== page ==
2022 came and we had chicken we had butchered in our freezer. We had some of the SALTIEST pickles you’ve ever tasted in our pantry. I don’t even like pickles. Even less when they taste like they’ve been cooking in the Dead Sea for ten years. Two jars of tomato sauce resided there too, after epically failing at canning that first season. We got more laying hens because the hawks had a field day with our first batch. But we still had eggs coming, so that was a win. Oh, did I mention that we ended up with a puppy when we visited RuthAnn in Iowa? Yeah, that wasn’t in the plans either. But here we are, with a big black goldendoodle that chews up our books and sleeps in our bed, and we absolutely love and adore him.

And after much debate, we decide we needed to try and combat the hawk problem with some livestock guardian dogs. In March we end up with two Great Pyrenees puppies. They basically cause us anxiety every day because they love to wander on tiny country roads just asking to be hit by a car. They also love eating our chickens. Yeah…true story. Apparently it takes some time to train these gentle giants (who can be quite fierce when they go into protection mode). Oh, and did I mention that they are also escape artists? Yup. Don’t know how we are going to get use out of these two sweet girls. Eh, I guess we’ll figure it out.

 

We have enough animals in less than two years right? We don’t need anymore, right? Wrong. At the end of June, we bring home a herd of KuneKune pigs. Why not? We are already overloaded by animals at this point. What’s a few more? And then on July 31st, one of our sows gives birth to a litter of 5 of the cutest little piglets I’ve ever seen. And that’s it. I’m smitten. I am now a pig person. I want pigs forever. If all the animals have to leave but one, we keep the pigs!

 

In August we brought a mini bull home to be our herd sire (fingers crossed that this little guy can get the job done!). And in the beginning of September, we got three babydoll sheep. We are officially drowning in animals.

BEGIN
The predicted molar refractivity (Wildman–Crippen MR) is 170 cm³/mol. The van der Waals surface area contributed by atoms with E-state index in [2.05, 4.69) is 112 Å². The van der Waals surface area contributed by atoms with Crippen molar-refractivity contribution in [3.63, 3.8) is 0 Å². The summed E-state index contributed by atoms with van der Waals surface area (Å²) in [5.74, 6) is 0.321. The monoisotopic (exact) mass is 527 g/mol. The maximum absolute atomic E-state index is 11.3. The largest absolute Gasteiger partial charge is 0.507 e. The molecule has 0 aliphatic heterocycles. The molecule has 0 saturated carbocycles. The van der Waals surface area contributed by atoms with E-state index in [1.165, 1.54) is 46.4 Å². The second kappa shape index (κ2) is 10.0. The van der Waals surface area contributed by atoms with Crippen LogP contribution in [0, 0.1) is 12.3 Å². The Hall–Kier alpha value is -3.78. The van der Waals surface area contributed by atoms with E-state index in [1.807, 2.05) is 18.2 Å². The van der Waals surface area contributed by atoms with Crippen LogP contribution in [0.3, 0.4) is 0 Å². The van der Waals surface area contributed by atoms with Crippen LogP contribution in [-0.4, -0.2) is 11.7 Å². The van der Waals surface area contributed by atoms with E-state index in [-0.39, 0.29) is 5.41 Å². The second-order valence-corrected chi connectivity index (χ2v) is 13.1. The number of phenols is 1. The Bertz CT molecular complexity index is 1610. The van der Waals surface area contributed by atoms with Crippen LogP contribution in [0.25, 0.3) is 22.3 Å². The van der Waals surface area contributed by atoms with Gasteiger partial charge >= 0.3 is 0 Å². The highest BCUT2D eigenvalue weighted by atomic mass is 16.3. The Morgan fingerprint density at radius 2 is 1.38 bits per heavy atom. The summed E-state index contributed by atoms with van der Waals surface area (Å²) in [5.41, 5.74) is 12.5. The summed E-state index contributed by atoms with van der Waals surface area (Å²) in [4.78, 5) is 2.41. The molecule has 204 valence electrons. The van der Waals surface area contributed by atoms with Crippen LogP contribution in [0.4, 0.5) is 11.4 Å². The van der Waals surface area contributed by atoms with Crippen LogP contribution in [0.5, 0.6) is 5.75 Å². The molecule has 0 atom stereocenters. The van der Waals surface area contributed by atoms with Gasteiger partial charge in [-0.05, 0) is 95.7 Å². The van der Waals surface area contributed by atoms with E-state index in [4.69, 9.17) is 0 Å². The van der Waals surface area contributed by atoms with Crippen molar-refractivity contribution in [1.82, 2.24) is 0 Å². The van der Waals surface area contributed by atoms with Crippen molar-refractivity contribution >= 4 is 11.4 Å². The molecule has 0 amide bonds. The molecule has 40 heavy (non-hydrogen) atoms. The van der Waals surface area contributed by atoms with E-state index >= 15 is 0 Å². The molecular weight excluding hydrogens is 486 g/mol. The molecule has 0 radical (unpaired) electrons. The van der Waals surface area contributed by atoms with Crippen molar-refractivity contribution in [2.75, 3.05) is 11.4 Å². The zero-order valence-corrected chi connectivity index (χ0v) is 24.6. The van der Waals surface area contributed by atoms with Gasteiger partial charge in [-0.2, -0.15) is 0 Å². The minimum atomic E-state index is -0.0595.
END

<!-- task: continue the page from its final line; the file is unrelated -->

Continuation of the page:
In less than two years we went from a beautiful view of Kentucky countryside with one dog and four cats, to a fenced in pasture, and a rotational grazing system, with about 45 animals.

 

Do I recommend everyone grow their homestead at this speed? Definitely not. But if you knew me personally, you’d know this is how I tick, whether it’s wise or not. I become an unstoppable force when I get an idea in my head.

 

Right now, we are still in the, “Can we make this all work?” stage of the game. We have had many failures and losses, but also many sweet victories. This has been one of the hardest things I’ve ever done, not necessarily because caring for a tiny farm is difficult (it has its difficulties, though!), but because we are in a season of life where we are getting up early to do all the morning farm chores. Then we take kids to their homeschool co-op and various activist afterwords, all while trying to work our jobs in between it all to put food on the table.  We started all this craziness in our 40’s! And our poor kids…they were living the easy life of school, play and sleep. Then their parents decide to start a farm, and all of a sudden they are helping feed chickens, they’re milking cows and mucking stalls. Needless to say, one of our kids (we have 12-year-old twins) loves the farm life, and one probably wishes they belonged to a different family where he/she (don’t want to give away which one is which) could just watch movies and play basketball.

But I know in my heart of hearts that this life is something special. I believe that our kids are being given a gift that most of their friends will never receive. They are learning the importance of caring for God’s creation, not just through books, but through the daily interactions with the farm. They are learning about hard work, and where their food comes from. They are learning how important it is for us to work together as a unit when there are emergencies, like when the cows breach the electric fence and head toward the large creek at night. They may moan and complain sometimes, and sometimes I feel guilty that they do more manual labor than most adults do. But I know this lifestyle is rich in love and experiences, and they will be better human beings for it. And they are also learning to do the hard things even when it’s scary and everything is unknown.

 

We are figuring it out daily. We ask a lot of questions and learn from anyone who is willing to share their wisdom with us. We make mistakes, and sometimes we cry about it, and then we get up and keep moving forward.

 

We were all created for so much more than we often give ourselves credit for. The unknown scares most of us, and we often don’t take a big leap unless we are certain we will have some place to land. But sometimes faith (actually almost always) means taking a leap when we can’t see the outcome. It sometimes means risking everything to gain everything. And yes, sometimes we will take a leap, and it will seem like a big mistake. But don’t take for granted everything you will learn as you fall. There is treasure in the painful and messy. There is growth in loss. And oh how sweet the victories are when we reached for them even when we didn’t know if we would succeed in accomplishing them. And if you want my unsolicited advice, I say, dive in. Take the leap. Risk it all. Take a chance. Don’t spend your life wondering what could have been if you had only bought that piece of land, or taken that trip across the world, or registered for the course, or started that business. Do the thing. Do it scared. And keep your heart and eyes open for everything you will learn as you do.